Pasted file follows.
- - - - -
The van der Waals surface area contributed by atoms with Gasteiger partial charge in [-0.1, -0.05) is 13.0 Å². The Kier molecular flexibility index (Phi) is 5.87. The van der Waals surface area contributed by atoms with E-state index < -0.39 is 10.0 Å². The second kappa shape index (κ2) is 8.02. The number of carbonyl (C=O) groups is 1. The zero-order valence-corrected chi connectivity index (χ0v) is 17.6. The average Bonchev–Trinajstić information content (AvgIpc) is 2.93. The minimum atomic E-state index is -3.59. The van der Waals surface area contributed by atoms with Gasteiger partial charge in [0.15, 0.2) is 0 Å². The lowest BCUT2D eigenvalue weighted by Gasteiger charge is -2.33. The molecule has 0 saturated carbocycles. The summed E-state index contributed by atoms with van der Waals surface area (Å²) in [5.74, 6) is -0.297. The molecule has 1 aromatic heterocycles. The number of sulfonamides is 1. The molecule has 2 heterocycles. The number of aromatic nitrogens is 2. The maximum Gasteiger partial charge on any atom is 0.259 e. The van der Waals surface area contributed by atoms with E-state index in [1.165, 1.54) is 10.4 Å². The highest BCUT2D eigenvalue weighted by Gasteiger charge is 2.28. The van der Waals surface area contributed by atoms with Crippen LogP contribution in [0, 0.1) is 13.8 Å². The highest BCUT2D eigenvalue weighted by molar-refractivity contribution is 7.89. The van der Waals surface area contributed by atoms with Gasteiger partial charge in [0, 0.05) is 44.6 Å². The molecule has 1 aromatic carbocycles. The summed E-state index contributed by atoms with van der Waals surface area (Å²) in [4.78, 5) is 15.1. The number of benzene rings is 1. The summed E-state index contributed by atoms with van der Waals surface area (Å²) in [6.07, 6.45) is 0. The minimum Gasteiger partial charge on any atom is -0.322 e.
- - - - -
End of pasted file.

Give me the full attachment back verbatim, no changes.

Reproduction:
The van der Waals surface area contributed by atoms with Gasteiger partial charge in [-0.1, -0.05) is 13.0 Å². The Kier molecular flexibility index (Phi) is 5.87. The van der Waals surface area contributed by atoms with E-state index < -0.39 is 10.0 Å². The second kappa shape index (κ2) is 8.02. The number of carbonyl (C=O) groups is 1. The zero-order valence-corrected chi connectivity index (χ0v) is 17.6. The average Bonchev–Trinajstić information content (AvgIpc) is 2.93. The minimum atomic E-state index is -3.59. The van der Waals surface area contributed by atoms with Gasteiger partial charge in [0.15, 0.2) is 0 Å². The lowest BCUT2D eigenvalue weighted by Gasteiger charge is -2.33. The molecule has 0 saturated carbocycles. The summed E-state index contributed by atoms with van der Waals surface area (Å²) in [5.74, 6) is -0.297. The molecule has 1 aromatic heterocycles. The number of sulfonamides is 1. The molecule has 2 heterocycles. The number of aromatic nitrogens is 2. The maximum Gasteiger partial charge on any atom is 0.259 e. The van der Waals surface area contributed by atoms with E-state index in [1.165, 1.54) is 10.4 Å². The highest BCUT2D eigenvalue weighted by Gasteiger charge is 2.28. The van der Waals surface area contributed by atoms with Crippen LogP contribution in [0, 0.1) is 13.8 Å². The highest BCUT2D eigenvalue weighted by molar-refractivity contribution is 7.89. The van der Waals surface area contributed by atoms with Gasteiger partial charge in [0, 0.05) is 44.6 Å². The molecule has 1 aromatic carbocycles. The summed E-state index contributed by atoms with van der Waals surface area (Å²) in [4.78, 5) is 15.1. The number of benzene rings is 1. The summed E-state index contributed by atoms with van der Waals surface area (Å²) in [6.07, 6.45) is 0. The minimum Gasteiger partial charge on any atom is -0.322 e.